I mentioned Hawthornden's Cypress-grove, where it is said that the world is a mere show; and that it is unreasonable for a man to wish to continue in the show-room, after he has seen it. Let him go cheerfully out, and give place to other spectators. JOHNSON. 'Yes, Sir, if he is sure he is to be well, after he goes out of it. But if he is to grow blind after he goes out of the show-room, and never to see any thing again; or if he does not know whither he is to go next, a man will not go cheerfully out of a show-room. No wise man will be contented to die, if he thinks he is to go into a state of punishment. Nay, no wise man will be contented to die, if he thinks he is to fall into annihilation: for however unhappy any man's existence may be, he yet would rather have it, than not exist at all. No; there is no rational principle by which a man can die contented, but a trust in the mercy of GOD, through the merits of Jesus Christ.' This short sermon, delivered with an earnest tone, in a boat upon the sea, which was perfectly calm, on a day appropriated to religious worship, while every one listened with an air of satisfaction, had a most pleasing effect upon my mind.
Pursuing the same train of serious reflection, he added that it seemed certain that happiness could not be found in this life, because so many had tried to find it, in such a variety of ways, and had not found it.
We reached the harbour of Portree, in Sky, which is a large and good one. There was lying in it a vessel to carry off the emigrants called the Nestor. It made a short settlement of the differences between a chief and his clan:--
'-----Nestor componere lites Inter Peleiden festinat & inter Atriden.'
We approached her, and she hoisted her colours. Dr. Johnson and Mr. McQueen remained in the boat: Rasay and I, and the rest went on board of her. She was a very pretty vessel, and, as we were told, the largest in Clyde. Mr. Harrison, the captain, shewed her to us. The cabin was commodious, and even elegant. There was a little library, finely bound. Portree has its name from King James the Fifth having landed there in his tour through the Western Isles, Ree in Erse being King, as Re is in Italian; so it is Port Royal. There was here a tolerable inn. On our landing, I had the pleasure of finding a letter from home; and there were also letters to Dr. Johnson and me, from Lord Elibank, which had been sent after us from Edinburgh. His Lordship's letter to me was as follows:--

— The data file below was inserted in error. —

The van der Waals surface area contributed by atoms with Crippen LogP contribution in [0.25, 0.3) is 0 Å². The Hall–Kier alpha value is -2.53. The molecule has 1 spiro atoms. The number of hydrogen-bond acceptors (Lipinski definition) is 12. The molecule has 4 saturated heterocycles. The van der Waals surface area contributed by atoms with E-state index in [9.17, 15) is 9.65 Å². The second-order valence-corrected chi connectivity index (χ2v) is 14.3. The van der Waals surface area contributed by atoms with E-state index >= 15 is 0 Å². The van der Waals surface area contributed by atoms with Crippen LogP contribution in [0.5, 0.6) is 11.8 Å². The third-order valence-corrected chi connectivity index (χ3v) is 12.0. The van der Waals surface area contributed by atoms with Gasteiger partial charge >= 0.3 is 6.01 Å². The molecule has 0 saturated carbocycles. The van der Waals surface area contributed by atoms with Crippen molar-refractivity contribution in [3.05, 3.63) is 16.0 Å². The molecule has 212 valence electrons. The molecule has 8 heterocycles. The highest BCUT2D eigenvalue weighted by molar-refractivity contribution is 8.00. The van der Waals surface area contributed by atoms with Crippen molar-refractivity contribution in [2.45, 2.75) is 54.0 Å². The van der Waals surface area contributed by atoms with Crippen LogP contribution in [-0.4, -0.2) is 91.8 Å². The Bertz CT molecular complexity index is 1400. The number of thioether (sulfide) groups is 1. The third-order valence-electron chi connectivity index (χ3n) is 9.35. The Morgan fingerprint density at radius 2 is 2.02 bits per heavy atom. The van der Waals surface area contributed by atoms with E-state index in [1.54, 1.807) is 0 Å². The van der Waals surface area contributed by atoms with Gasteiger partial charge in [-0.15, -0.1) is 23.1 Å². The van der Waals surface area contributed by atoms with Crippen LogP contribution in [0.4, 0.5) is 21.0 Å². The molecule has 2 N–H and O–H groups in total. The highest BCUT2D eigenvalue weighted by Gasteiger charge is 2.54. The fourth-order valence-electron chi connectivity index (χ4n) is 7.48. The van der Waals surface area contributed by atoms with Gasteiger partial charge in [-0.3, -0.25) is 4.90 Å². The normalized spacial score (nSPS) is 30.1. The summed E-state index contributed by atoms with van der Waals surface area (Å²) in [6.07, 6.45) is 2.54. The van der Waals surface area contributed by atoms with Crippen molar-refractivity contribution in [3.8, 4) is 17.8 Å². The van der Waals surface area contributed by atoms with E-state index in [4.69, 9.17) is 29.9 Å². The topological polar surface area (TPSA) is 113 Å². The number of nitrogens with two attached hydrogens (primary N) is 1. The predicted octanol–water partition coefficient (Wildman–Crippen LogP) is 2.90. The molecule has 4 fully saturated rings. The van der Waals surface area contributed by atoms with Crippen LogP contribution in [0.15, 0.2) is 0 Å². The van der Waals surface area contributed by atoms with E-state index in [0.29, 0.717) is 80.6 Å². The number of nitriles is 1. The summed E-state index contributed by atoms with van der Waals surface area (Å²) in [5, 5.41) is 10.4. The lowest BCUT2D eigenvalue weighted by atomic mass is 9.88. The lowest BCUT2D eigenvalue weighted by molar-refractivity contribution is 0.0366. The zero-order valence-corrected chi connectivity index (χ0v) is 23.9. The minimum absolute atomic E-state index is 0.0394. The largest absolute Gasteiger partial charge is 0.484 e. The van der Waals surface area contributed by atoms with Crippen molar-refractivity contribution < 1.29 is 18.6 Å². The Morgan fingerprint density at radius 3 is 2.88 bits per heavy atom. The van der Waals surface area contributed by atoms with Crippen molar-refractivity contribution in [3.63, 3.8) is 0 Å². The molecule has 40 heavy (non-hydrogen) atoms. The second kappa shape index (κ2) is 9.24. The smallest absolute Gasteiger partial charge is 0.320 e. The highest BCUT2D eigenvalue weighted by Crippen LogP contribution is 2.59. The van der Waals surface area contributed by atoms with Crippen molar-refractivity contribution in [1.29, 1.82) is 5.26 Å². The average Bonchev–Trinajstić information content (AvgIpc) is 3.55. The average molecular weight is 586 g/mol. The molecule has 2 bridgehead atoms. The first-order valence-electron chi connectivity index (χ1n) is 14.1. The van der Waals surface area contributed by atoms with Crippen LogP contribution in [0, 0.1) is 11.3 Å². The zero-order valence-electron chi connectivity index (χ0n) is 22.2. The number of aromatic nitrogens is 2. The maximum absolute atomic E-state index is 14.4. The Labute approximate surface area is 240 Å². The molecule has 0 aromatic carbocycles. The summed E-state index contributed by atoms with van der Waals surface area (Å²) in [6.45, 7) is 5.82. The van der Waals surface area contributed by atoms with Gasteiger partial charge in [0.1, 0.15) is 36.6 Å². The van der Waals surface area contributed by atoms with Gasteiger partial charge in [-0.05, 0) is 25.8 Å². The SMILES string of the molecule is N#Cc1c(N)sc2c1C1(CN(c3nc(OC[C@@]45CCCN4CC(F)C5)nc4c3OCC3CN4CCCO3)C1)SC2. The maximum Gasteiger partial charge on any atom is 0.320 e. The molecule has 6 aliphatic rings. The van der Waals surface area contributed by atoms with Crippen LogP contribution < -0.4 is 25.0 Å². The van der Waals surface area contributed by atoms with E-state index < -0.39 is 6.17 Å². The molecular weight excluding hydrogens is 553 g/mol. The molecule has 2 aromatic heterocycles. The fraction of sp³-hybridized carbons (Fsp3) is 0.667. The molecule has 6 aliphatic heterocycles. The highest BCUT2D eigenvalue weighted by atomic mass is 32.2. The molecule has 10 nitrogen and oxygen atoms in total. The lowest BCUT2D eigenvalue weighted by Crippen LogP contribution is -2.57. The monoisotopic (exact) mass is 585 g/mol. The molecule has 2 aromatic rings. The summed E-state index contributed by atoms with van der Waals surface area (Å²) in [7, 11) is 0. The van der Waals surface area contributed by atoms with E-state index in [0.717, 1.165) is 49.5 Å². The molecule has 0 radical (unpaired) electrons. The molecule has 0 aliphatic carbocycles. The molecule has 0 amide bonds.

'I flew to Edinburgh the moment I heard of Mr. Johnson's arrival; but so defective was my intelligence, that I came too late. 'It is but justice to believe, that I could never forgive myself, nor deserve to be forgiven by others, if I was to fail in any mark of respect to that very great genius.--I hold him in the highest veneration; for that very reason I was resolved to take no share in the merit, perhaps guilt, of inticing him to honour this country with a visit.--I could not persuade myself there was any thing in Scotland worthy to have a Summer of Samuel Johnson bestowed on it; but since he has done us that compliment, for heaven's sake inform me of your motions. I will attend them most religiously; and though I should regret to let Mr. Johnson go a mile out of his way on my account, old as I am, I shall be glad to go five hundred miles to enjoy a day of his company. Have the charity to send a council-post with intelligence; the post does not suit us in the country.--At any rate write to me. I will attend you in the north, when I shall know where to find you.
I am, My dear Boswell, Your sincerely Obedient humble servant, 'ELIBANK.'
'August 21st, 1773.'
The letter to Dr. Johnson was in these words:--
'I was to have kissed your hands at Edinburgh, the moment I heard of you; but you was gone.
'I hope my friend Boswell will inform me of your motions. It will be cruel to deprive me an instant of the honour of attending you. As I value you more than any King in Christendom, I will perform that duty with infinitely greater alacrity than any courtier. I can contribute but little to your entertainment; but, my sincere esteem for you gives me some title to the opportunity of expressing it.
'I dare say you are by this time sensible that things are pretty much the same, as when Buchanan complained of being born solo et seculo inerudito. Let me hear of you, and be persuaded that none of your admirers is more sincerely devoted to you, than,
Dear Sir, Your most obedient, And most humble servant, 'ELIBANK.'
Dr. Johnson, on the following Tuesday, answered for both of us, thus:--
'My LORD, 'On the rugged shore of Skie, I had the honour of your Lordship's letter, and can with great truth declare, that no place is so gloomy but that it would be cheered by such a testimony of regard, from a mind so well qualified to estimate characters, and to deal out approbation in its due proportions.